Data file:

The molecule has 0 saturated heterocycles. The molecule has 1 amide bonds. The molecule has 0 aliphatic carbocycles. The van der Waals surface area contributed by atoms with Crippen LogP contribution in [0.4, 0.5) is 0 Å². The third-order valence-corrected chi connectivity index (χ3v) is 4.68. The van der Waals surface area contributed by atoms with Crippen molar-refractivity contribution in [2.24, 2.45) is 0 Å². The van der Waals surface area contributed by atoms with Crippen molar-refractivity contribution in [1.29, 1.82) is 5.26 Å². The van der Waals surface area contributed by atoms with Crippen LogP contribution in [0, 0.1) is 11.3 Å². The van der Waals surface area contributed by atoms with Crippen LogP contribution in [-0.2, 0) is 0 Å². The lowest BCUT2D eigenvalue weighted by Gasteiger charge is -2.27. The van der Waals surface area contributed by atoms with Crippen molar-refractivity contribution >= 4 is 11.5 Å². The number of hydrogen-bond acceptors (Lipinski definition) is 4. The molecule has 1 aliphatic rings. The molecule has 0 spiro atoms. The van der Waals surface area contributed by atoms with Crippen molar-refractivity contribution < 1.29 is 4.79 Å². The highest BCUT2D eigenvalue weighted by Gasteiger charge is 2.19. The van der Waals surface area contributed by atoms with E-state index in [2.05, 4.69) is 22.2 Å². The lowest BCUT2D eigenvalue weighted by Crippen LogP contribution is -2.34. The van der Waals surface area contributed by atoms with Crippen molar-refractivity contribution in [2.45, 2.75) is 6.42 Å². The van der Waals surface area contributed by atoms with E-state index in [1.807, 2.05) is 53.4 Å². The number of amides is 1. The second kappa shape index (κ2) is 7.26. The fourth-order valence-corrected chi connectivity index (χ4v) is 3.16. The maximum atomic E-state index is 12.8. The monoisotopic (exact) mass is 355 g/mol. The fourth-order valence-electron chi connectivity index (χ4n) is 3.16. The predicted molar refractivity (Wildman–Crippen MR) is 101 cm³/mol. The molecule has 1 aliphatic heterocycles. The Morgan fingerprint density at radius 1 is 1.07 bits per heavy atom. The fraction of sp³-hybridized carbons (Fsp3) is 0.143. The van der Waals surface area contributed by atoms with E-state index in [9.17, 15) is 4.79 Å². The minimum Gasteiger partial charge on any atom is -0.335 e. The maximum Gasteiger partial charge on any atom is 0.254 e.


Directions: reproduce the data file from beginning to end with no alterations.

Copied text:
The molecule has 0 saturated heterocycles. The molecule has 1 amide bonds. The molecule has 0 aliphatic carbocycles. The van der Waals surface area contributed by atoms with Crippen LogP contribution in [0.4, 0.5) is 0 Å². The third-order valence-corrected chi connectivity index (χ3v) is 4.68. The van der Waals surface area contributed by atoms with Crippen molar-refractivity contribution in [2.24, 2.45) is 0 Å². The van der Waals surface area contributed by atoms with Crippen molar-refractivity contribution in [1.29, 1.82) is 5.26 Å². The van der Waals surface area contributed by atoms with Crippen LogP contribution in [0, 0.1) is 11.3 Å². The van der Waals surface area contributed by atoms with Crippen LogP contribution in [-0.2, 0) is 0 Å². The lowest BCUT2D eigenvalue weighted by Gasteiger charge is -2.27. The van der Waals surface area contributed by atoms with Crippen molar-refractivity contribution >= 4 is 11.5 Å². The number of hydrogen-bond acceptors (Lipinski definition) is 4. The molecule has 1 aliphatic rings. The molecule has 0 spiro atoms. The van der Waals surface area contributed by atoms with Crippen molar-refractivity contribution < 1.29 is 4.79 Å². The highest BCUT2D eigenvalue weighted by Gasteiger charge is 2.19. The van der Waals surface area contributed by atoms with E-state index in [2.05, 4.69) is 22.2 Å². The lowest BCUT2D eigenvalue weighted by Crippen LogP contribution is -2.34. The van der Waals surface area contributed by atoms with Crippen molar-refractivity contribution in [2.45, 2.75) is 6.42 Å². The van der Waals surface area contributed by atoms with E-state index in [1.807, 2.05) is 53.4 Å². The number of amides is 1. The second kappa shape index (κ2) is 7.26. The fourth-order valence-corrected chi connectivity index (χ4v) is 3.16. The maximum atomic E-state index is 12.8. The monoisotopic (exact) mass is 355 g/mol. The fourth-order valence-electron chi connectivity index (χ4n) is 3.16. The predicted molar refractivity (Wildman–Crippen MR) is 101 cm³/mol. The molecule has 1 aliphatic heterocycles. The Morgan fingerprint density at radius 1 is 1.07 bits per heavy atom. The fraction of sp³-hybridized carbons (Fsp3) is 0.143. The van der Waals surface area contributed by atoms with E-state index in [9.17, 15) is 4.79 Å². The minimum Gasteiger partial charge on any atom is -0.335 e. The maximum Gasteiger partial charge on any atom is 0.254 e.